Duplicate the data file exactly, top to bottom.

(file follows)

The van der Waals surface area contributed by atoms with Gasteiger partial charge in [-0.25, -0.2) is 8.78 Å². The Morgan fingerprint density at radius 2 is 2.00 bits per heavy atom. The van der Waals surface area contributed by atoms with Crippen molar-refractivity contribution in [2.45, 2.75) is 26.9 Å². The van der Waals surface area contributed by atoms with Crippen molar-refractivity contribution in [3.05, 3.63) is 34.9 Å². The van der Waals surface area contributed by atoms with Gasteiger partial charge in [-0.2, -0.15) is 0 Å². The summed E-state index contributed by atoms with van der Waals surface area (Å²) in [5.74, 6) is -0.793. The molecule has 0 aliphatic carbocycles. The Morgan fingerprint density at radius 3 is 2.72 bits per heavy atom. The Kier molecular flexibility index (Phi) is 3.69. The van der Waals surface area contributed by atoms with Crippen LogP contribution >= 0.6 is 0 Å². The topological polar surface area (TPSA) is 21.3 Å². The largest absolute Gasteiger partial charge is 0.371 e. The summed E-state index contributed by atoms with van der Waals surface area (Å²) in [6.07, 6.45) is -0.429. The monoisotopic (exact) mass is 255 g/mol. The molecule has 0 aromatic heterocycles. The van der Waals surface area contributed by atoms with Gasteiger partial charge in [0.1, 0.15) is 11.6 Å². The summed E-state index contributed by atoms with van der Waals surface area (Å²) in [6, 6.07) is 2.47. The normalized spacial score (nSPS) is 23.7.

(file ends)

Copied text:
The van der Waals surface area contributed by atoms with Gasteiger partial charge in [-0.25, -0.2) is 8.78 Å². The Morgan fingerprint density at radius 2 is 2.00 bits per heavy atom. The van der Waals surface area contributed by atoms with Crippen molar-refractivity contribution in [2.45, 2.75) is 26.9 Å². The van der Waals surface area contributed by atoms with Crippen molar-refractivity contribution in [3.05, 3.63) is 34.9 Å². The van der Waals surface area contributed by atoms with Gasteiger partial charge in [-0.2, -0.15) is 0 Å². The summed E-state index contributed by atoms with van der Waals surface area (Å²) in [5.74, 6) is -0.793. The molecule has 0 aliphatic carbocycles. The Morgan fingerprint density at radius 3 is 2.72 bits per heavy atom. The Kier molecular flexibility index (Phi) is 3.69. The van der Waals surface area contributed by atoms with Crippen LogP contribution >= 0.6 is 0 Å². The topological polar surface area (TPSA) is 21.3 Å². The largest absolute Gasteiger partial charge is 0.371 e. The summed E-state index contributed by atoms with van der Waals surface area (Å²) in [6.07, 6.45) is -0.429. The monoisotopic (exact) mass is 255 g/mol. The molecule has 0 aromatic heterocycles. The van der Waals surface area contributed by atoms with Gasteiger partial charge in [0.1, 0.15) is 11.6 Å². The summed E-state index contributed by atoms with van der Waals surface area (Å²) in [6, 6.07) is 2.47. The normalized spacial score (nSPS) is 23.7.